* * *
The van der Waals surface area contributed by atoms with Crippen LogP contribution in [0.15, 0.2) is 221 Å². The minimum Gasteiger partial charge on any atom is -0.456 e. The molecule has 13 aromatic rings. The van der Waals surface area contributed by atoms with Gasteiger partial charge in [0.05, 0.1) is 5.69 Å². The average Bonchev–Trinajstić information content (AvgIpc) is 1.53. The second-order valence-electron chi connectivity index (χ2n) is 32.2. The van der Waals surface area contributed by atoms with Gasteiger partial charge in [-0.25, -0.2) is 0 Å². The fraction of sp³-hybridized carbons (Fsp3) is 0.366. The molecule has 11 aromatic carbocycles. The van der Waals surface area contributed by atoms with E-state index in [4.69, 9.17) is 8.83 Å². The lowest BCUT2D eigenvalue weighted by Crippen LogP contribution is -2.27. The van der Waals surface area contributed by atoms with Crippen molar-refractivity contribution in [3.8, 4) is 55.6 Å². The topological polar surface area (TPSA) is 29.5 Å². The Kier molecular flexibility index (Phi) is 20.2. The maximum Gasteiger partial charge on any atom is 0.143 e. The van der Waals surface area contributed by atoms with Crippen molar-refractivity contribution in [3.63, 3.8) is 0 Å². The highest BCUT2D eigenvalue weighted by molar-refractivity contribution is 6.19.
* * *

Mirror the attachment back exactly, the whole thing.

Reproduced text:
The van der Waals surface area contributed by atoms with Crippen LogP contribution in [0.15, 0.2) is 221 Å². The minimum Gasteiger partial charge on any atom is -0.456 e. The molecule has 13 aromatic rings. The van der Waals surface area contributed by atoms with Gasteiger partial charge in [0.05, 0.1) is 5.69 Å². The average Bonchev–Trinajstić information content (AvgIpc) is 1.53. The second-order valence-electron chi connectivity index (χ2n) is 32.2. The van der Waals surface area contributed by atoms with Gasteiger partial charge in [-0.25, -0.2) is 0 Å². The fraction of sp³-hybridized carbons (Fsp3) is 0.366. The molecule has 11 aromatic carbocycles. The van der Waals surface area contributed by atoms with E-state index in [4.69, 9.17) is 8.83 Å². The lowest BCUT2D eigenvalue weighted by Crippen LogP contribution is -2.27. The van der Waals surface area contributed by atoms with Crippen molar-refractivity contribution in [3.8, 4) is 55.6 Å². The topological polar surface area (TPSA) is 29.5 Å². The Kier molecular flexibility index (Phi) is 20.2. The maximum Gasteiger partial charge on any atom is 0.143 e. The van der Waals surface area contributed by atoms with Crippen molar-refractivity contribution in [3.63, 3.8) is 0 Å². The highest BCUT2D eigenvalue weighted by molar-refractivity contribution is 6.19.